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Claessen retires from Howard Lake Post Office after 36 years of service
Monday, Aug. 27, 2012
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By Jennifer Kotila
Staff Writer

HOWARD LAKE, MN – Sue Claessen has been greeting Howard Lake postal customers and assisting them with their postal needs for more than 36 years.

For a year before she moved to the Howard Lake Post Office, Claessen assisted customers at the Cokato Post Office with their Saturday morning needs.

Claessen will be retiring Friday, Aug. 31 from the Howard Lake Post Office after a total of more than 37 years with the postal service.

“It’s a good office – people work well together,” Claessen said. “It was all good years. I will miss the people, but it is time to move on.”

Claessen was hired by Cokato Postmaster DeVore Gustafson, and began working for the postal service May 24, 1975.

After a year at the Cokato Post Office, she transferred to the Howard Lake Post Office, which offered more hours and was closer to her home, southwest of Waverly.

“It’s been a good job,” Claessen said. “Stamps were only 10 cents when I started in the post office.”

Throughout the years, she has been a part-time flexible clerk.

“I’ve seen a lot of changes over the years – both in procedure and people,” Claessen said.

For instance, many of the children who were sent into the post office by their parents to buy that 10-cent stamp from Claessen in 1976, now have children, or even grandchildren, of their own.

Claessen has also noticed the change when she goes to the Howard Lake Cemetery each Memorial Day, noting that after working at the post office all these years, she knows a lot more of the people who have been buried there.

When Claessen started, everything was manual, and workers had to remember the procedures in their head.

Now, everything is on touch screens which walk workers through the process, Claessen said.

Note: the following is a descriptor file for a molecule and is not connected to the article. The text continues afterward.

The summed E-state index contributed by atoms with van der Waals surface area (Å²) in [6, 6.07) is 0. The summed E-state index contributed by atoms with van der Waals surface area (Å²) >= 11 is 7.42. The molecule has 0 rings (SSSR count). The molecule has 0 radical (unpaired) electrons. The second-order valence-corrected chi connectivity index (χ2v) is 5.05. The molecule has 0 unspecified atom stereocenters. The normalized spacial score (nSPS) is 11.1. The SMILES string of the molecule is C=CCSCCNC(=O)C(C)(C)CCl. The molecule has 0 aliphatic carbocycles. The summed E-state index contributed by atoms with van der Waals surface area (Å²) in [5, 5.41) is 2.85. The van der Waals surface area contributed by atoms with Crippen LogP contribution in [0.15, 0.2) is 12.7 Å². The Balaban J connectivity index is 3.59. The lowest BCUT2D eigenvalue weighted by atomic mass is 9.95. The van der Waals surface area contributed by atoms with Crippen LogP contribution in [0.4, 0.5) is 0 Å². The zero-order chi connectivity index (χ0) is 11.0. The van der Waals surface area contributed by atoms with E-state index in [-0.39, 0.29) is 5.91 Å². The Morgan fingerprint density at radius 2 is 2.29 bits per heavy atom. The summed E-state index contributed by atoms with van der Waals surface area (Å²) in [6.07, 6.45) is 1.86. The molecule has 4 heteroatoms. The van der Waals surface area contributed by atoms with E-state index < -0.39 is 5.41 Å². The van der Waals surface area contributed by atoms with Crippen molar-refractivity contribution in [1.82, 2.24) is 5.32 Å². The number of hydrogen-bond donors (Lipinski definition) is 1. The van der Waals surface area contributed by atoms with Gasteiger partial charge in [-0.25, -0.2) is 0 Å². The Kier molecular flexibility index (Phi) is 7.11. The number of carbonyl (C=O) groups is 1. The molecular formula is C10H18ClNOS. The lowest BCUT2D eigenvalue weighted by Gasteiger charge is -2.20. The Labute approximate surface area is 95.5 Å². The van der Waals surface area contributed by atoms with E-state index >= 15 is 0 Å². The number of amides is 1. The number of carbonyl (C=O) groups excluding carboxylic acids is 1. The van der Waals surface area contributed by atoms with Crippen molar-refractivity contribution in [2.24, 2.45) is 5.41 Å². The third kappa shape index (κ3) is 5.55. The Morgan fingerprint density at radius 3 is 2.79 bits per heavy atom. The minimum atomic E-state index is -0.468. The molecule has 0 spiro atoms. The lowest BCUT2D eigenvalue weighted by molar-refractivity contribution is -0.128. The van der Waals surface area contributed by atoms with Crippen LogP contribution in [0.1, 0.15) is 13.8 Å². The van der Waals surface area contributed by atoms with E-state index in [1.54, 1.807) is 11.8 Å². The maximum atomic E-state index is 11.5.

One of the things that Claessen has always done at the post office is look after the little guy – literally.

“I always make a point of treating the smallest, younger customers with respect,” Claessen said.

She makes sure adults don’t budge in front of children, and if they do, she makes sure to help the child first.

Claessen noted that she is especially watchful of this since she remembers adults butting in front of her as a child.

Some of Claessen’s fondest memories at the post office were giving school tours to kindergarten and first-grade students.

When the students were visiting the post office near Valentine’s Day, they were able to use the hand-canceller to place the postal mark on their hand-printed envelopes addressed to their parents, Claessen said.

“They were very, very conscientious to get the mark on there, over the stamp,” Claessen said.

The children wanted to make sure it was perfect to show their mom or dad the next day when the valentine showed up at their house, Claessen noted.

Claessen also found it interesting that out of all the machines and other items at the post office, children on school tours liked the large plastic bags of rubber bands the most.